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Source: Brian Sylvester of The Critical Metals Report (7/17/12)
Nervous investors are waiting on the sidelines, but the biggest risk is to miss out on the great bull markets where fortunes are made: So says James Passin, hedge fund manager with Firebird Management. Passin likes to get the jump on mainstream analysts on emerging bullish plays, and right now he has his sights set on Mongolia. In this exclusive Critical Metals Report interview, discover which critical elements are being unearthed in the developing country and how technology is playing a crucial role.
The Critical Metals Report: James, in your last interview with The Critical Metals Report in February, you believed that there would be a large number of mergers and acquisitions (M&A) this year. We have seen some activity, but nothing unprecedented. Is that investment thesis still intact?
James Passin: The European sovereign fiscal crisis, which has raised questions about the liquidity and solvency of some of the largest banks in the world, has delayed any merger wave. The availability of credit to fund corporate acquisitions is certainly tighter than it would be otherwise, and this has led to a level of defensiveness by cash-generating mining companies. However, at the end of the day, interest rates are low, there is credit available for the larger companies and equity valuations are cheap.
TCMR: Which commodities sectors show the most M&A potential?
JP: There should continue to be a lot of M&A among mid- and small-cap oil companies. There have been some coal mergers that didn't really work from a capital markets perspective, and weakness in coal prices has slowed everything down, but the coal M&A story should eventually rebound. Consolidation will continue in the more obscure commodities as well.
TCMR: Firebird manages a portfolio of private equity funds that invest in Mongolia. How is the Mongolian government handling the country's growth?
JP: Regardless of any political theatrics, my expectation is that the Mongolian government will continue to create and implement policies that support growth and long-term stability in the country. It is critical that Mongolia continues to build the physical infrastructure, financial institutions, human resources and legal framework necessary to unlock the almost unfathomable immensity of its full economic potential. We think the relative political merits of Mongolia compared to other resource-rich frontier markets will become even clearer over time.
TCMR: Some investors will get skittish when they hear the words "investing" and "Mongolia" in the same sentence. How would you assuage their concerns?
JP: Frankly, it's hard for me to fathom why somebody would not want to make investments in Mongolia. The biggest risk, in my view, is to miss out on the great bull markets, where real wealth is generated. It's very clear that a long-term secular bull market started in Mongolia in 2006. I believe that this bull market will last for decades.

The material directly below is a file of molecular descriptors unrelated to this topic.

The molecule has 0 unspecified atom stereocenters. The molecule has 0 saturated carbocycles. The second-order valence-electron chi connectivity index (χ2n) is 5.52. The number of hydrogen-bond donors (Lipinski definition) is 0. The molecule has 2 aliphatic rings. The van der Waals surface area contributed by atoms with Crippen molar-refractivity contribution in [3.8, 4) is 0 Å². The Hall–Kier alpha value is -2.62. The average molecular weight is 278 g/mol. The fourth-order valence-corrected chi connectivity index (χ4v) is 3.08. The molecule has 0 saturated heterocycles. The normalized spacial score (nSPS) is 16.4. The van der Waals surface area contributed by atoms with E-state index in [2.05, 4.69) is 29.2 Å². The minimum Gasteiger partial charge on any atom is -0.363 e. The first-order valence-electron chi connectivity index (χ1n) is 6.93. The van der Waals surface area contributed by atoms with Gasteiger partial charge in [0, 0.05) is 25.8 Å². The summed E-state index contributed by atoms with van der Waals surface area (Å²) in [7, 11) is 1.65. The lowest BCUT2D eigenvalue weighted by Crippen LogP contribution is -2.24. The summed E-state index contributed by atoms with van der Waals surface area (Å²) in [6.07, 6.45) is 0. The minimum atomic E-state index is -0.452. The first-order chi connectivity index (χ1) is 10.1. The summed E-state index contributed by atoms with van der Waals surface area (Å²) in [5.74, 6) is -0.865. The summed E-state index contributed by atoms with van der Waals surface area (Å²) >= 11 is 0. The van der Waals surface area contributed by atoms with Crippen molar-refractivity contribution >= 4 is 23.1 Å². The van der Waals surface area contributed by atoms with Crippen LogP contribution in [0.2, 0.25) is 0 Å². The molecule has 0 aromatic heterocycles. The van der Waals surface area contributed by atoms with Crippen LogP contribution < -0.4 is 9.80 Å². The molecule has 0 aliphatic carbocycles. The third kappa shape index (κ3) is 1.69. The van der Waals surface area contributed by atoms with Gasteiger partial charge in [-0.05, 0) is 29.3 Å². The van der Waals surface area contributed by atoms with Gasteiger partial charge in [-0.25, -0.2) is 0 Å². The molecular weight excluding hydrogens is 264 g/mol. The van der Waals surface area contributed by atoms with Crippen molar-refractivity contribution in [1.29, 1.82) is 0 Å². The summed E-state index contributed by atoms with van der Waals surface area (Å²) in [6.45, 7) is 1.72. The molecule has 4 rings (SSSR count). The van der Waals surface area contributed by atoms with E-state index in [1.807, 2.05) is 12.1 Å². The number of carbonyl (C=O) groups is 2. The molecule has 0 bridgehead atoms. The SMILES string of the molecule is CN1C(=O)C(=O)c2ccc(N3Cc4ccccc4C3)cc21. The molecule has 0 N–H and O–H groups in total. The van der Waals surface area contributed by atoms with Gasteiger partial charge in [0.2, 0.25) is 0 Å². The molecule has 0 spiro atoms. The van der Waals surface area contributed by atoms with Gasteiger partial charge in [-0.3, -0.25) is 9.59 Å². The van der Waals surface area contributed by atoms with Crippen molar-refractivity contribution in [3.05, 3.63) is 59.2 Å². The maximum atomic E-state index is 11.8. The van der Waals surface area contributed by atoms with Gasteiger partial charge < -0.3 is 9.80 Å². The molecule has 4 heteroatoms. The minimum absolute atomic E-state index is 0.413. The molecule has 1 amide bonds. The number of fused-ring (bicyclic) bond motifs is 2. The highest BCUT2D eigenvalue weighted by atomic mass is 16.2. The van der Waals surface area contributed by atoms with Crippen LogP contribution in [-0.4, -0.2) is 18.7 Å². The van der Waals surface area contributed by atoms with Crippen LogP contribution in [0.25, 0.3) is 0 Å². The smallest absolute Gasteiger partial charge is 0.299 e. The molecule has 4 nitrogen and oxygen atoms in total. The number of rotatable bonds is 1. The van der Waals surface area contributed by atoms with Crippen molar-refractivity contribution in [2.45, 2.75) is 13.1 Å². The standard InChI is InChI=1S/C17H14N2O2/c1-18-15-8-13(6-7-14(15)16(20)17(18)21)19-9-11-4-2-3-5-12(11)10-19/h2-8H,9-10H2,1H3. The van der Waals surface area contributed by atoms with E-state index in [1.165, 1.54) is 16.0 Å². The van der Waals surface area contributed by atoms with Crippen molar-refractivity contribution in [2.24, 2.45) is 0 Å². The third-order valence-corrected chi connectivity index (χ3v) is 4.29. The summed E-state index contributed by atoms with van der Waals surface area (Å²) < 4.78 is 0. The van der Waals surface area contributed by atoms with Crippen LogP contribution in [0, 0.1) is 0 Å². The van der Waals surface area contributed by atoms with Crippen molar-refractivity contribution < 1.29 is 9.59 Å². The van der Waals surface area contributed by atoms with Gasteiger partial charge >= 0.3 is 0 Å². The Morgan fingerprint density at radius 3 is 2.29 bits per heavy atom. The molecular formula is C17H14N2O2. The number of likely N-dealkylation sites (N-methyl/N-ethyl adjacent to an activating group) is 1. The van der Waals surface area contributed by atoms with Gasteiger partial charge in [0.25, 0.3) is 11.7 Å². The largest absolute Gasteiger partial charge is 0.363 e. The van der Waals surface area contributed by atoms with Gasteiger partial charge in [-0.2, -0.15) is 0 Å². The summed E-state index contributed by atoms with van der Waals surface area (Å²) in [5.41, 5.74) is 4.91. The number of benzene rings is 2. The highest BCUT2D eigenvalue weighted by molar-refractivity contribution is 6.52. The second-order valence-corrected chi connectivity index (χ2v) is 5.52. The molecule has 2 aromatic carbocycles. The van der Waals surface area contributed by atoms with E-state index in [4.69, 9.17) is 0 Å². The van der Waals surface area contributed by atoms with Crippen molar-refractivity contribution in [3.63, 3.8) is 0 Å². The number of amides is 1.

Compared to many other frontier markets, the political risk in Mongolia is less extreme. Mongolia has an ethnically cohesive society and a strong democratic political institution. Mongolia's young population is hungry for growth and entrepreneurial opportunities; the nation's vast untapped natural resources serve as a means to those ends.
At the height of the Mongolian Empire's historical power, Mongolia effectively dominated the entire world economy. In my view, it is irrational not to risk at least some capital in the new, emerging Mongolia-the world's fastest-growing economy.
TCMR: Firebird started in 1994 by investing in publicly traded companies in Russia. It later followed a similar strategy in the Baltic states. How did those experiences shape your current investing strategy in Mongolia?
JP: My partners started investing in Russia right after privatization. That strategy proved to be brilliant in that environment: They would get in early and acquire shares while capital markets were still in a state of chaos. Anyone that was able to get exposure early and hold it made fortunes. The key was to get in before there was enough transparency to enable high-quality research from brokers, pipelines of investment banking products and all of the sell-side information that's available in developed markets. When that is absent, it creates the opportunity for those willing to risk capital to get cheap exposure to securities. Eventually, as the transparency increases, research increases and the ability of investors to properly value securities increases. That results in increased liquidity and M&A from international companies, while international listings create exits for early investors.
TCMR: What role is technology playing in creating investment opportunities there?
JP: We find that automating more processes results in huge increases in efficiency and reduces waste. New technology in mineral exploration increases the likelihood of success, decreases cost and results in a higher return on invested capital. The application of technology will continue to have a transformative effect on Mongolia.
TCMR: Russia, the Baltic states, Mongolia-what's next?
JP: North Korea. It's no secret that Firebird Global II, which is one of the funds I manage, has investments there. North Korea is a very interesting country with a much larger population than Mongolia. It has huge known, but undeveloped, mineral deposits. It has a strategic location with deepwater ports and sophisticated manufacturing and technology emanating out of the military-industrial complex. The nation has the potential to be an economic tiger.